Courtesy Pixabay Khris Hale

The impact of the pandemic is unfortunately leaving more and more retail locations empty. Some housing developers are seizing on that opportunity to repurpose the real estate for more affordable housing. Here, Urban Land shares how two developers are making it happen.

Solutions are slowly emerging as builders attempt to deliver housing that meets the strong demand from middle-class Americans who struggle to afford a home purchase.

Vast portions of the U.S. population are from middle-class households earning $100,000 or less annually, and this means they typically are limited to buying homes priced between $200,000 and $350,000, said Adam Ducker, senior managing director and director of urban real estate and public strategies at RCLCO Real Estate Advisors.

Even though demand is strong, builders are constructing very few homes at the low end of the price range, said Ducker, who called the situation “a significant mismatch” between supply and demand.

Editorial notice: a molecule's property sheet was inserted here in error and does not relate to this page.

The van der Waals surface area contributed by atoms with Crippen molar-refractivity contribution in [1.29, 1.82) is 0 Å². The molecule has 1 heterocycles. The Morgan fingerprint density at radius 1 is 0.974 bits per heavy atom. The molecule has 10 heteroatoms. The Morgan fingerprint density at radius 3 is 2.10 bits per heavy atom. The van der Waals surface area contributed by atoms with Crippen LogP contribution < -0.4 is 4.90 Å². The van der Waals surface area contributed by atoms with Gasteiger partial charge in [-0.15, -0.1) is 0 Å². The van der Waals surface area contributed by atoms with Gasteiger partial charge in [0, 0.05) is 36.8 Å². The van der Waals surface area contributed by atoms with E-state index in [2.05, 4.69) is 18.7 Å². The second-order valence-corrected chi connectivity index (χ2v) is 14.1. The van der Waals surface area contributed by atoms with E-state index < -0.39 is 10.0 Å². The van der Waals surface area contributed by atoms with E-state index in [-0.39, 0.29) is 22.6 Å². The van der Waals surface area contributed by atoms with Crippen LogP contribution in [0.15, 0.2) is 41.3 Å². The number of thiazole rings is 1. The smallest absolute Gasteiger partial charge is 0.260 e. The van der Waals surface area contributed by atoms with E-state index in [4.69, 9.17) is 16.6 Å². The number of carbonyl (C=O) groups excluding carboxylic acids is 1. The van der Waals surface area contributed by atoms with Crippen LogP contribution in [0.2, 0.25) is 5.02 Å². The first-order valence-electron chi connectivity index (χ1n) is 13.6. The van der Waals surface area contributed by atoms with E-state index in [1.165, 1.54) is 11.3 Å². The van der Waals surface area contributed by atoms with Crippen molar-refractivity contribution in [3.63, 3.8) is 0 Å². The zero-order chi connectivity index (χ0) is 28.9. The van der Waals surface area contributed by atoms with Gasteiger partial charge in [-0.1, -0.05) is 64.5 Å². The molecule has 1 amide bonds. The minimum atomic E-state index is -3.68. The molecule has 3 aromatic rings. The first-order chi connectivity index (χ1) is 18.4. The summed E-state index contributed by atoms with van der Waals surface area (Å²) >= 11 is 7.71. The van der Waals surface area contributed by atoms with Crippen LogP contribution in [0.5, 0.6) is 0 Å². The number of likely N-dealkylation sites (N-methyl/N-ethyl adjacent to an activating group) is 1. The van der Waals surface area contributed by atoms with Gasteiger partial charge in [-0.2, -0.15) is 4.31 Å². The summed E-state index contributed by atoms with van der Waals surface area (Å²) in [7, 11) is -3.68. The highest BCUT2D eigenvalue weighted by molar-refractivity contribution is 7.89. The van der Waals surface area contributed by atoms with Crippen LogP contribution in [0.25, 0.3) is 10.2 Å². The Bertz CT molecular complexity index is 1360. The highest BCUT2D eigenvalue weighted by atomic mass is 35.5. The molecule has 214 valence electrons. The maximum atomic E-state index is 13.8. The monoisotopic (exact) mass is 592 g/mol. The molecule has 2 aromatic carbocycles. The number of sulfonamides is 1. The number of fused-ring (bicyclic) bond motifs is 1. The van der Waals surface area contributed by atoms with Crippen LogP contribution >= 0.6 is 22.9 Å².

Ducker told an audience at the 2020 ULI Housing Conference in Miami in February that the problem is not confined to urban coastal markets. “This is a universal problem in all parts of the nation,” he said.

Finding ways to reduce land costs is one key to delivering attainable housing.

One Florida developer, Miami-based 13th Floor Investments, discovered a bargain-priced niche of land inventory—underused golf courses, said Michael Nunziata, division president of the firm’s homebuilding company, 13th Floor Homes.

The redevelopment of golf courses, which typically cover more than 100 acres (41 ha), requires extensive communication and political negotiations with nearby homeowners and community officials, Nunziata said. But the firm has registered strong sales by building attainable single-family houses on narrow lots less than 30 feet (9 m) wide on land that used to be fairways and putting greens.

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